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Saturday, May 27th, 2017


Why ASEAN businesses are prone to data breaches

Why ASEAN businesses are prone to data breaches

ASEAN businesses may be at risk of data breaches as more than 1 in 3 (35 percent) are using unapproved personal devices for work, according to the findings of a new VMware, Inc. Digital Workspace Study.

The study revealed that 38 percent of respondents surveyed do not comply with their company’s IT policies or do not know them at all, increasing companies’ exposure to data breaches and business risks. Interestingly, Singapore topped the list, with 1 in 2 respondents (50 percent) who indicated that they do not always comply with IT policies or do not know them at all.

Thailand (88 percent) followed by Indonesia (86 percent) were the highest users of personal devices for work followed by Malaysia (79 percent) and Singapore (71 percent).

Sixty-five percent of users across the region use mobile devices to check work emails and 41 percent to access work files. Thirty-eight percent of users make use of mobile devices to conduct financial transactions. This functionality was the most popular in Thailand (52 percent) followed by Malaysia (37 percent). At 28 percent, respondents in Singapore were least keen on making financial transactions via a mobile device.

Business vulnerability could leapfrog

Business vulnerability to hacks and cyber-attacks could leapfrog as more than one in three (35 percent) of users who use personal devices for work, do not have them approved by IT and at least 38 percent do not comply with IT policies.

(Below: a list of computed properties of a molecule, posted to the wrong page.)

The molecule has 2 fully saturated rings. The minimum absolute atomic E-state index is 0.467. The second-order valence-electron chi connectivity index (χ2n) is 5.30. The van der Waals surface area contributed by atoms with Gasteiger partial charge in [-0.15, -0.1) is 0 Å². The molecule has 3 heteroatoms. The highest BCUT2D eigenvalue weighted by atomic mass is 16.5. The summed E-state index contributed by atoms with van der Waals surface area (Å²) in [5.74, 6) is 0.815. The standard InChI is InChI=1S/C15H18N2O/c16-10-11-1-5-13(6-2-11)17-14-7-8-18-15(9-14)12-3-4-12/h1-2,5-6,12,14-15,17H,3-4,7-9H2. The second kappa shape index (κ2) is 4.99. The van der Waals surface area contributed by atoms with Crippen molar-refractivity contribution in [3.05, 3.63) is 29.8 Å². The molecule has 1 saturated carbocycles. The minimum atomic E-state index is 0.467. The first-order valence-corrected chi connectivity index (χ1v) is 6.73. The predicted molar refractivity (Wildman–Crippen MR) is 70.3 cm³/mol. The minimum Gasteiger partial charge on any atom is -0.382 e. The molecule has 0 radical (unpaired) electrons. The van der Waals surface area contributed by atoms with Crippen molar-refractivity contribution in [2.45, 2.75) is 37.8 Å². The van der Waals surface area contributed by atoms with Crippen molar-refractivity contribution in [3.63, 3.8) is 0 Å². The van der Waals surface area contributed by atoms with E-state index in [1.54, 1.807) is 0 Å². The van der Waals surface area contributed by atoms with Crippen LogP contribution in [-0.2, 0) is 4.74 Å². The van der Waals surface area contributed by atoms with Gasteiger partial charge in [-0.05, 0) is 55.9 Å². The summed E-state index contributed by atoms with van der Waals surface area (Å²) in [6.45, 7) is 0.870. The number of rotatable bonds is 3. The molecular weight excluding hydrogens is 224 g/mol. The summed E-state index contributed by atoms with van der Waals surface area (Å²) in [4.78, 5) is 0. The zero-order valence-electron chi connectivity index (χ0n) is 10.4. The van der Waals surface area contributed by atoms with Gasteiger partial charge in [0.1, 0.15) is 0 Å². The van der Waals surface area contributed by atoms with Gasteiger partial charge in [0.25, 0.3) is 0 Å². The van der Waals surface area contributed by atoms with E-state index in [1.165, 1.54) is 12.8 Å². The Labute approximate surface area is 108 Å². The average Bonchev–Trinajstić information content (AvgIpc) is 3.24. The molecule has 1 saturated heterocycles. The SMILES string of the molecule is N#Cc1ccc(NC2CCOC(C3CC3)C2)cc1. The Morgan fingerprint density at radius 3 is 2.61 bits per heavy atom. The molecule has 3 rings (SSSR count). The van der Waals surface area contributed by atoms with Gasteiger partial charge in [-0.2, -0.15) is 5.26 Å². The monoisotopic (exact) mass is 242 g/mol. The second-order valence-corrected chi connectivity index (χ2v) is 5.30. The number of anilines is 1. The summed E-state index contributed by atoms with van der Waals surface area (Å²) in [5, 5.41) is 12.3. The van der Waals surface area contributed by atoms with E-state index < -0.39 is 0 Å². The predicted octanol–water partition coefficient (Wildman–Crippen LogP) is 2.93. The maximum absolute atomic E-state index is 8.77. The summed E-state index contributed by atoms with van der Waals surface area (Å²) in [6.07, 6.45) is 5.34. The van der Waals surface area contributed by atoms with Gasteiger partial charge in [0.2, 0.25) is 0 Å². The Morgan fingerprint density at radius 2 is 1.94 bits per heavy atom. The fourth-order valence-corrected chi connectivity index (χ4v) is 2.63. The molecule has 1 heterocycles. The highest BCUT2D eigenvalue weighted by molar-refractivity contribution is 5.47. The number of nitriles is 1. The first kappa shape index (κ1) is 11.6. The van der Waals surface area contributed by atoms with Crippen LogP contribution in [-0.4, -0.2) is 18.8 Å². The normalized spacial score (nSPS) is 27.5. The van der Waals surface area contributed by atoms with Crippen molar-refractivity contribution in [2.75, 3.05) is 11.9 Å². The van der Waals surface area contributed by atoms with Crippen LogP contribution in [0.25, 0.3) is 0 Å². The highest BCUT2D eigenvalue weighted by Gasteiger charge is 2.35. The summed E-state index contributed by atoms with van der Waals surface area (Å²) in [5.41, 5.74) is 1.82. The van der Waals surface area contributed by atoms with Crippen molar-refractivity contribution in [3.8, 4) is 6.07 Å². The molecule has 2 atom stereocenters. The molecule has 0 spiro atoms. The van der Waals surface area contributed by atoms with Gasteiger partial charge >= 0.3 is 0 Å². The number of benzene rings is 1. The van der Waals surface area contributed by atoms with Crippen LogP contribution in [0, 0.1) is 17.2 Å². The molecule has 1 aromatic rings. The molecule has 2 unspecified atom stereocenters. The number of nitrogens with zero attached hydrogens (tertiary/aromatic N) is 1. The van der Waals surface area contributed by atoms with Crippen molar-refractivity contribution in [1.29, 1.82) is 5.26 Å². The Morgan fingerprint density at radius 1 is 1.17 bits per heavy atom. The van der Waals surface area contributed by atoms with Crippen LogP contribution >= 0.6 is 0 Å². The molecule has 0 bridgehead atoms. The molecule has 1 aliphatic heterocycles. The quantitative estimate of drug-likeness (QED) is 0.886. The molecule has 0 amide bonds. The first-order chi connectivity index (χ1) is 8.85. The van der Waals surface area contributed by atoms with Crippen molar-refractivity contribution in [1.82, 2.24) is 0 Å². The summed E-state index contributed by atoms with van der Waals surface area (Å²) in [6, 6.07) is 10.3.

Singapore and Malaysia (both at 38 percent) had the highest proportion of all users who use unapproved personal devices at work closely followed by Indonesia (34 percent) and Thailand (30 percent).

At 50 percent, Singapore had the most number of people who did not always comply with IT policies or did not know them at all. This is followed by Malaysia at 42 percent, Indonesia (38 percent) and Thailand (24 percent).

Impact of interface experience on productivity

Struggles with end-user and interface experience could adversely impact productivity as at least 79 percent of all respondents had difficulties when using work apps.

Having too many passwords to remember (38 percent) was the top challenge with devices. At 45 percent, Singaporeans felt this challenge the most followed by 42 percent of Malaysians. 

Issues with different interface experiences across devices (34 percent) and apps not syncing up perfectly across devices (32 percent) were the other two issues causing difficulties for the region.

Haven for attacks

Unsafe password practices could make businesses a haven for attacks as 33 percent use the same password across multiple devices and 29 percent save passwords as notes on their mobile device.

At least 37 percent of Thais and 31 percent of Singaporeans prefer to use the same password across devices. The trend is mirrored in Malaysia (29 percent) and Indonesia (25 percent).

Indonesians (32 percent) topped the list of respondents who use mobile devices to store passwords. This was followed by Malaysians (29 percent).

“In the digital era, employees, devices, applications and data increasingly live beyond the physical walls of the workplace,” said Ron Goh, President, Southeast Asia & Korea, VMware.

“As the benefits of digitization extend across the organization to include a broader set of employees and endpoints, there is an urgent need to balance consumer preferences with enterprise security. The gaps, vulnerabilities and inefficiencies unveiled by the VMware Digital Workspace Survey findings establish the need to plug the gaps that could significantly hinder ASEAN’s competitiveness and growth.”